'Swiss Army Man' Has A Crazy Origin

Stop me if you've heard this one before: A man on a deserted island is about to kill himself when he notices a corpse on the shore. The corpse (Daniel Radcliffe) farts a lot, has lots of handy abilities, and eventually talks, so the man becomes friends with the corpse and rides it back to civilization. No? Doesn't sound familiar? Well, that's the plot to the new film Swiss Army Man, and it's probably the most bonkers thing I've ever heard of. So what is Swiss Army Man based on?

Believe it or not, the movie where a guy rides a farting corpse like a jet ski is not based on a true story. Hard to believe, I know. Instead, the wild film is the brainchild of the creative team Daniels, made up of writer/directors Daniel Kwan and Daniel Scheinert. The team are well known for their highly unusual and inventive brand of humor in their music videos and short films — they're the brains behind the DJ Snake/Lil Jon gem, "Turn Down For What" — and their debut feature is no exception. But even when compared to their previous work, Swiss Army Man is especially unusual. So where did the concept for the film come from? Like all great movies, the idea began as a single fart joke.

"Originally it was just a fart joke that Dan made to me," Scheinert said during the pair's Q&A at this year's Sundance Film Festival, as reported by Julie Miller of Vanity Fair. "And then, just joking along the way about how the man riding a farting corpse could be a feature, I think we stumbled on something personal. It was an opportunity to express mortality and big ideas but with fart jokes so we don’t feel too self-conscious about it being a full-on drama." Kwan then added, "It was like the dumbest idea mixed with the most personal ideas and we kind of splashed them together to see what happens." So from the simple idea of a man riding a farting corpse, Daniels somehow ended up creating a deeply existential movie. Funny how creativity works.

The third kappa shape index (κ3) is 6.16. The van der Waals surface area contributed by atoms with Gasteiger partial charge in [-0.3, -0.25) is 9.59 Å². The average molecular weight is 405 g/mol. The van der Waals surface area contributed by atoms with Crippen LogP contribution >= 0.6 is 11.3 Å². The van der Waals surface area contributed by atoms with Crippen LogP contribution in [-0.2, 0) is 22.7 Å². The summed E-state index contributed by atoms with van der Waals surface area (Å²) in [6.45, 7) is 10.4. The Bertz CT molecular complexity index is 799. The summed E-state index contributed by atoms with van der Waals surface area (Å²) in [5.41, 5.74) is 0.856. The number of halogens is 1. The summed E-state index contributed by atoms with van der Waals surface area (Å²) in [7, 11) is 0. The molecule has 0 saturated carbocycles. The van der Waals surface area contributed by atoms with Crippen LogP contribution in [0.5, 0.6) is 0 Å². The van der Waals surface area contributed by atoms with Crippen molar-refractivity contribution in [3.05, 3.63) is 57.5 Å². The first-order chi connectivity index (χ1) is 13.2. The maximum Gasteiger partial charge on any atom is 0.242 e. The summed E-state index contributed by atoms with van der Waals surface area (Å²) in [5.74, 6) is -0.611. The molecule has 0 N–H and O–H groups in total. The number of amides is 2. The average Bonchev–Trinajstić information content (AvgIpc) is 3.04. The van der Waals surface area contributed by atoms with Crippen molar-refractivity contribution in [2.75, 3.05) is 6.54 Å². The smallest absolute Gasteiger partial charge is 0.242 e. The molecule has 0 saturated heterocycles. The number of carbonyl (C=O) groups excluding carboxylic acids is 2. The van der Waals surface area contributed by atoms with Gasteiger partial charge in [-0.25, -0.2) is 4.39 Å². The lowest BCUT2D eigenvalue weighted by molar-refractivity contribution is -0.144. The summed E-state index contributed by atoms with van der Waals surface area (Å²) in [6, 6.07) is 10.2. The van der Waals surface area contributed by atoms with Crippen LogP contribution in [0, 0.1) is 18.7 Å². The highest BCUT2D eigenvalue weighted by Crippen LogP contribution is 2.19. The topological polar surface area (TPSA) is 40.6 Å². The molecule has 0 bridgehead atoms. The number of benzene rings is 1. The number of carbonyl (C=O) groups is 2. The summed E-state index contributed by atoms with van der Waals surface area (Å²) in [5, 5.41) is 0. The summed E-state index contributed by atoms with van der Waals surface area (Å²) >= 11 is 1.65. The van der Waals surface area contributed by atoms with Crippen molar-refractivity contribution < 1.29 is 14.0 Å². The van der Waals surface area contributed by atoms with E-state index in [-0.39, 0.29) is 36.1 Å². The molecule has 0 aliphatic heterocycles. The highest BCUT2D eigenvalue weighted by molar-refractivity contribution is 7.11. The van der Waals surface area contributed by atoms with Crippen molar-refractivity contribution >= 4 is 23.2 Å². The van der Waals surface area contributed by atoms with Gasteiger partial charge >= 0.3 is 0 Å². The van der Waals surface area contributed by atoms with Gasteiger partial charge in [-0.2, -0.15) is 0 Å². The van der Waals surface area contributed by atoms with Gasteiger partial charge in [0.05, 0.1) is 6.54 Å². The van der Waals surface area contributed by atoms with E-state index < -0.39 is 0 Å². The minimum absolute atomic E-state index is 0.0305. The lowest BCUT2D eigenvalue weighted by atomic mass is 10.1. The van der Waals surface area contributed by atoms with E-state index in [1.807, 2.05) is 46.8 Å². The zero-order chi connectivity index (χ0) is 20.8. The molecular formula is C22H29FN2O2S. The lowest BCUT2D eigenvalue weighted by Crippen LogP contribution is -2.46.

Scheinert goes a bit more in depth about how the original fart joke evolved into the film in an interview with Erin Whitney of Screen Crush. "I think that the endless problem of this film is what kind of kept us going at it," the filmmaker said. "This is not something you could ever solve. Us being like, 'How can you make farts meaningful? How can we make body humor something profound?' We had no idea going into it how we would ever do that or how it would exist, but every step of the process we had to rewrite and rethink and re-invent a new problem. Every time we solved something, something else came up and f—ked everything up. I think that’s why we chose these projects, because we know we’ll never be able to solve them. Part of the reason is it’s funny to us to tell people it started as a fart joke. To us it’s funny to bring that up because it’s been years since that fart joke made us laugh."

The pair go on to describe their film not as a comedy, but as a "very personal fart drama", which is weird since that's how I've always described Citizen Kane. Just kidding. There has never been a movie like Swiss Army Man before, and it's all because of a fart joke... followed by a ton of philosophical thinking.

Images: A24; Giphy